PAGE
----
About this course
Intended learning outcomes
Students who complete the Master of Instructional Leadership should be able to:
- Demonstrate understanding of the educational leadership literature in general and instructional leadership literature in particular.
- Demonstrate understanding of current research on learning including the impacts of various teaching strategies and approaches.
- Demonstrate a critical and informed understanding of the construction of schools and school systems, and how these influence instructional leadership practice and development of outstanding student outcomes (broadly conceived).
- Demonstrate understanding of current leadership research and the implications this has for teacher quality and student learning and achievement.
- Identify and analyse modern modes of assessment.
- Distinguish been formative ad summative assessment data and purposes.
- Link assessment to instructional decision making at student, class, cohort and school level
- Critically reflect on their professional strengths and weaknesses and their approach to leading and working with others.
- Understand current research and approaches to teachers’ professional learning.
- Demonstrate understanding of the features of and approaches to successful innovation and change in educational settings, teaching and learning.
- Demonstrate understanding of effective approaches to engaging and working with diverse groups and the community.
- Apply foundational research skills to address a research question
- Undertake research independently.
- Demonstrate a capacity to communicate research results clearly, comprehensively and persuasively.
- Analyse the inter-disciplinary nature of leadership and the contributions to it of psychology, sociology, education, management, politics, and cultural anthropology.
In addition to learning specific skills associated with the Master of Instructional Leadership, graduates will develop the following generic skills which will be valuable for life:
- Problem solving skills, including engaging with, researching and identifying strategies to solve unfamiliar problems.
- Analytical skills and the ability to construct and express logical arguments.
- Collaborative and teamwork skills through working with fellow students and with work-based colleagues through investigations and problem solving.
- To learn to critically investigate, modify and adapt new ideas and approaches.
- Plan effective work schedules and meet deadlines.
- Verbal and communication skills.
- Interpersonal skills including staff supervision and development.
- Change management skills.
- Use of evidence and data.
The Master of Instructional Leadership will enable graduates to achieve the following University of Melbourne Graduate Attributes:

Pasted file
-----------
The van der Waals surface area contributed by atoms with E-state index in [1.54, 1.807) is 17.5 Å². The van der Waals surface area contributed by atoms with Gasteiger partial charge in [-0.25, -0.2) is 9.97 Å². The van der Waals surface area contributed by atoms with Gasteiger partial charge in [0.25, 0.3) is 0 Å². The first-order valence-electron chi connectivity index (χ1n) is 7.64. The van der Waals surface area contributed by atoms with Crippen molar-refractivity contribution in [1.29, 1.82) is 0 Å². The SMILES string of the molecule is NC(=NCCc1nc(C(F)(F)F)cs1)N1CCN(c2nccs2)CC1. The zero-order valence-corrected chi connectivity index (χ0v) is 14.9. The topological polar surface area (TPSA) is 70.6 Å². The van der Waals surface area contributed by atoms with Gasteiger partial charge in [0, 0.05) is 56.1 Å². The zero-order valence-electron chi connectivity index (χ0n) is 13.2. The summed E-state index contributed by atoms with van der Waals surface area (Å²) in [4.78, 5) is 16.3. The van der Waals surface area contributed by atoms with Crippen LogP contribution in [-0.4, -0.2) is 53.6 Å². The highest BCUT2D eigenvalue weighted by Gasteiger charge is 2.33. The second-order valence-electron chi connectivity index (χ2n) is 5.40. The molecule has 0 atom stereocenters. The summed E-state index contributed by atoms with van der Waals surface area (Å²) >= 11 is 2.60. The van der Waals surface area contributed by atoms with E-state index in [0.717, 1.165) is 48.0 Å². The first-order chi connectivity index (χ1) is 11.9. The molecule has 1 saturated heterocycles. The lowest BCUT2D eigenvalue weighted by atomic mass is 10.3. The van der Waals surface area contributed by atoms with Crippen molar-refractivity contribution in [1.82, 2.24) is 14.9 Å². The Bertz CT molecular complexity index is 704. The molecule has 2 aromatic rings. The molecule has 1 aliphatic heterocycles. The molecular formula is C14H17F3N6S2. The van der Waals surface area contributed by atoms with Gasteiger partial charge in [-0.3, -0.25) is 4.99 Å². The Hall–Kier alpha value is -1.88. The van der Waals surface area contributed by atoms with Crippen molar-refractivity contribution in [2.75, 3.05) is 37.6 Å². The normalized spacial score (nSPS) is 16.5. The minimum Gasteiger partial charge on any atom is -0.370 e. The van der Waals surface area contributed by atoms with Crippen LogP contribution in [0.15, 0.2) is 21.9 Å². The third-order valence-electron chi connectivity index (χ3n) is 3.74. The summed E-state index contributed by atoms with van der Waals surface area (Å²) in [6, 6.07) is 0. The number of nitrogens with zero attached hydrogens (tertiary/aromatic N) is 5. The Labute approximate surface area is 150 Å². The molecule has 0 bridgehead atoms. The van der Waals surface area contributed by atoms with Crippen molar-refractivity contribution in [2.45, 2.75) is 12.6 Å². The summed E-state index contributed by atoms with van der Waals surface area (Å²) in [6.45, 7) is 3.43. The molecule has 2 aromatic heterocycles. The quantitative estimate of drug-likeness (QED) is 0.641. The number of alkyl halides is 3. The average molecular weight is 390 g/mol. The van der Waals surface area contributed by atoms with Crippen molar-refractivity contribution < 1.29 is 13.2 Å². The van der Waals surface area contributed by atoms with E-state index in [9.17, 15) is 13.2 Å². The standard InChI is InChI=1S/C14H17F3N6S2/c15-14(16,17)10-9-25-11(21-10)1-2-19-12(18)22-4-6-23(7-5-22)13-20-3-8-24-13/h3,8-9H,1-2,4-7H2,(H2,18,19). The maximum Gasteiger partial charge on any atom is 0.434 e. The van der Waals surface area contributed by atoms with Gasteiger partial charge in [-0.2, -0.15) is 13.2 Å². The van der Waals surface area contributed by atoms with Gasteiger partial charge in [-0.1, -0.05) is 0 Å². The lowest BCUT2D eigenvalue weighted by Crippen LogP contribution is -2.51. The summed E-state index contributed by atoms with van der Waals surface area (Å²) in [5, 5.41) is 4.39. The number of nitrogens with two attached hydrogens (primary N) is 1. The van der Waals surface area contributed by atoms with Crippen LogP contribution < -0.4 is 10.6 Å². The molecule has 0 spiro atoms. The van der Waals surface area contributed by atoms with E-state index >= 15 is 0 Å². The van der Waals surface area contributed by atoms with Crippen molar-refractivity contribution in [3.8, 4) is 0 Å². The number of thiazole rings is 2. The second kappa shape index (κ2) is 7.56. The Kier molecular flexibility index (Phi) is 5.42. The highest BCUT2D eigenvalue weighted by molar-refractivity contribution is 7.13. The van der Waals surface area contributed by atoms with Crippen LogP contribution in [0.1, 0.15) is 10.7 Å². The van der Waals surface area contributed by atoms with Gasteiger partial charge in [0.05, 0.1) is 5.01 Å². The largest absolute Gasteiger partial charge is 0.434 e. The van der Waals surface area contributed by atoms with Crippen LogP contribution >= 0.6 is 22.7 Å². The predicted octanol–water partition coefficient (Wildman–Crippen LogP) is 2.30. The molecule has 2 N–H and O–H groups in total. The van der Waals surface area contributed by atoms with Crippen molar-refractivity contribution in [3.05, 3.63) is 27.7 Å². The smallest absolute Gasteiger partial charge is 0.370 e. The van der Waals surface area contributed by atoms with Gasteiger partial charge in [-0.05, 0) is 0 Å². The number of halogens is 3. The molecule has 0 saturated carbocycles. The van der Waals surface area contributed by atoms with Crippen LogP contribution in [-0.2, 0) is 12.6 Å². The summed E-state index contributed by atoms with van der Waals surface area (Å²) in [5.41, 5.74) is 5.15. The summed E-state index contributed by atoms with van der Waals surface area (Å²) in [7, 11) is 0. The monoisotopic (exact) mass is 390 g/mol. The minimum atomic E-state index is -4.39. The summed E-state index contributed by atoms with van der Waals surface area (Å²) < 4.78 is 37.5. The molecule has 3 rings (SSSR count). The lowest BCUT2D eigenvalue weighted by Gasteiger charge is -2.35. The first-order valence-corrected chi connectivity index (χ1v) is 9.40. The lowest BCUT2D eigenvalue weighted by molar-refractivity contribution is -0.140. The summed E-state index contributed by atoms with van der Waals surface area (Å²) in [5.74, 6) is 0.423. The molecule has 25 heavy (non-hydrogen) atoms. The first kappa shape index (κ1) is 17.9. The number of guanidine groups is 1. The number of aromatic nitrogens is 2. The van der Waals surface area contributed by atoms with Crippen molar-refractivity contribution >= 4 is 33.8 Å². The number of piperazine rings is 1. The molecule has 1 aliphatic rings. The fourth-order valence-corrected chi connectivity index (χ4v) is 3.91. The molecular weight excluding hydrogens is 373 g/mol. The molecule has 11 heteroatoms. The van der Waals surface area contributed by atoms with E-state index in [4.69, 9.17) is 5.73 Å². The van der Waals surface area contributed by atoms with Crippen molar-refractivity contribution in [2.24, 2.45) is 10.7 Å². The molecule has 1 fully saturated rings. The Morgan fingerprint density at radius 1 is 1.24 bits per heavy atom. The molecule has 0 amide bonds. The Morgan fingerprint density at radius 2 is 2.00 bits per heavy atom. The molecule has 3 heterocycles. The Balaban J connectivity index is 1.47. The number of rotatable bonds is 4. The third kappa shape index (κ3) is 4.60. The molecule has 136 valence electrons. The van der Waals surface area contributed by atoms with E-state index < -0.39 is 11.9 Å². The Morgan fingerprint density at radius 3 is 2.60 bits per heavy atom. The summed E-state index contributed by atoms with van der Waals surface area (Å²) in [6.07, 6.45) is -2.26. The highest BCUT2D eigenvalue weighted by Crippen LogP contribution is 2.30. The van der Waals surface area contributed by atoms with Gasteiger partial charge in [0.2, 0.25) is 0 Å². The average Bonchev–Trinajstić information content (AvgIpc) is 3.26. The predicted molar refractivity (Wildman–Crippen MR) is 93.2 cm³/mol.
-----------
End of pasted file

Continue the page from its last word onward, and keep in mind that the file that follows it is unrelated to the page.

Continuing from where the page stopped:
- Academically excellent: graduates will develop in-depth research and evidence-based knowledge of learning, teaching, professional learning, educational leadership, educational culture and climate. They will demonstrate a high level of achievement in writing, generic research activities, problem-solving and communication. Graduates will be critical and creative thinkers, with an aptitude for continued self-directed learning and be adept at learning in a range of ways, including through information and communication technologies.
- Knowledgeable across disciplines: graduates will examine critically, synthesise and evaluate knowledge across a broad range of disciplines, particularly those with relevance to their education setting. They will expand their analytical and cognitive skills through learning experiences and have the capacity to participate fully in collaborative learning and to confront unfamiliar problems. As a result of completing the Master of Instructional Leadership they will have a set of flexible and transferable skills for different types of employment.
- Leaders in communities: Graduates of the Master of Instructional Leadership will be prepared to assume leadership in educational and wider community contexts. They will be able to initiate and implement constructive change in their communities, including professions and workplaces and have excellent interpersonal and decision-making skills, including an awareness of personal strengths and limitations. They will mentor future generations of learners and leaders and be able to engage in meaningful public discourse, with a profound awareness of community needs.
- Attuned to cultural diversity: Graduates of the Master of Instructional Leadership will be working within organisations characterised by cultural and other forms of diversity. This is reflected in such overarching documents as the Australian Charter for the Teaching Profession, the Melbourne Declaration on Educational Goals for Young People and the various national professional teaching standards and curriculum documents. Graduates will value different cultures and be well-informed citizens able to contribute to their communities wherever they choose to live and work. They will have an understanding of the social and cultural diversity in our community and respect indigenous knowledge, cultures and values.
- Active global citizens: As aspiring or practicing educational leaders, graduates of the Master of Instructional Leadership will accept social and civic responsibilities and attempt to inculcate these in those with which they work. They will be advocates for improving the sustainability of the environment and have a broad global understanding, with a high regard for human rights, equity and ethics. They will recognise that education is the best means we have of opening the doors of opportunity for people and of ameliorating the effects of inequity and disadvantage.
Last updated: 10 February 2024